Artist Paints Pollution to Save Landscape


Twenty-five years ago, when Curt Walters got bored painting in his studio, he packed up his easel and oils and headed for the Grand Canyon, where he planted himself at the edge of the stunning expanse.

It was the beginning of a love that would make Walters famous for his sweeping canyon landscapes. But as he studied his muse over the years, he noticed troubling changes in the quality of the air.

“I paint what I see, and I started to notice drastic changes in my painting, in the texture and softness,” Walters said. “I could tell which days were polluted, had pollen, were dusty because of pollutants and which were not.


“I found myself going to the canyon during the winter a lot and avoiding summers.”

In 1993, Walters found a way to use his art to help protect the canyon--and the environment.

With his paintings fetching up to $42,000 apiece, Walters approached the Grand Canyon Trust, a regional group based in Flagstaff that is dedicated to preserving the natural wonders of the Colorado Plateau.

The plateau spans 130,000 square miles in Arizona, Colorado, New Mexico and Utah.

Walters told the trust he wanted to add paintings to the cash gifts he was donating.

“We were very pleased and honored he would do that,” said Eric Howard, a trust spokesman. “It’s an incredible benefit because he reaches audiences who may not be ‘environmentalists.’ Art lovers all of a sudden start to see the light.”

Since then, Walters has donated about $12,000 to the trust. That’s in addition to two paintings of the Grand Canyon--each worth about $25,000. He donated a third painting to the National Park Service in 1994 to commemorate the 75th anniversary of Grand Canyon National Park.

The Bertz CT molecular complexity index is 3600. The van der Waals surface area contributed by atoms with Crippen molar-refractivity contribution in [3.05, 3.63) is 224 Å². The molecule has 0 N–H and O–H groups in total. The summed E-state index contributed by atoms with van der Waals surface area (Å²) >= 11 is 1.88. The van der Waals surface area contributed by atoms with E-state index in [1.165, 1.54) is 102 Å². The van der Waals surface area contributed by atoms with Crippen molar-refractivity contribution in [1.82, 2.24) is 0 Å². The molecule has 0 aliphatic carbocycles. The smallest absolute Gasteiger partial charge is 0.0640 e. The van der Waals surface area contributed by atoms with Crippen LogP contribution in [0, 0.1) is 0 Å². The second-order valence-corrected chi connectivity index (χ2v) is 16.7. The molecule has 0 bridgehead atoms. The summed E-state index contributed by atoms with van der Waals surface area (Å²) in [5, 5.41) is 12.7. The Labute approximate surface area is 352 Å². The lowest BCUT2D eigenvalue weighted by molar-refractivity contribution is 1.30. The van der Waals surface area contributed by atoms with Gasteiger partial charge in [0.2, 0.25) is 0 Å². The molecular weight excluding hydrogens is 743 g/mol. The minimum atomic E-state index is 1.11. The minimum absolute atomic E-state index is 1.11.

“I’m not running out there with the pickets and signs, but this sort of gave me a voice,” Walters said. “I grew up in the Southwest, on the Colorado Plateau, and I see a lot of things happening that I wish weren’t happening.”

A native of Farmington, N.M., Walters cited overdevelopment, dams and open-pit mining as some of the changes he finds regrettable. For the last 17 years, Walters, 46, has made his home in Sedona, a town nestled among spectacular red-rock formations in Arizona.


The artist’s efforts enabled the Grand Canyon Trust to serve on a multi-state commission that studies air quality problems in the West, said Howard, the trust spokesman. Walters’ donations helped pay for the trust’s representative to attend commission meetings.

A report by the commission last summer found that haze at the canyon during prime tourist season has reduced the views to less than half what they would be otherwise.

The haze is apparent to Walters, who packs his canvases, oils and easel into a weathered van and drives two hours north to the canyon about four times a month.

There, he paints the expanse on canvases as large as 50 by 80 inches, capturing the shifting light and shadows with orange, red and yellow oils.

His work caught the eye of the owners of Forbes Magazine last summer. The Forbes family invited Walters and 14 other landscape artists to paint its ranch in Fort Garland, Colo. The resulting works were exhibited at the Forbes Gallery in New York last January.

Dancer Mikhail Baryshnikov, actor Robert Urich and basketball legend Kareem Abdul-Jabbar also own some of Walters’ American Impressionist paintings.


Walters’ paintings hang on virtually every wall in his home, an airy structure filled with colorful oils and large Asian vases.

“I think my paintings have allowed me to step into public groups and make them aware of what’s happening to the Colorado Plateau,” he said. “I don’t need pickets; I have paintings.”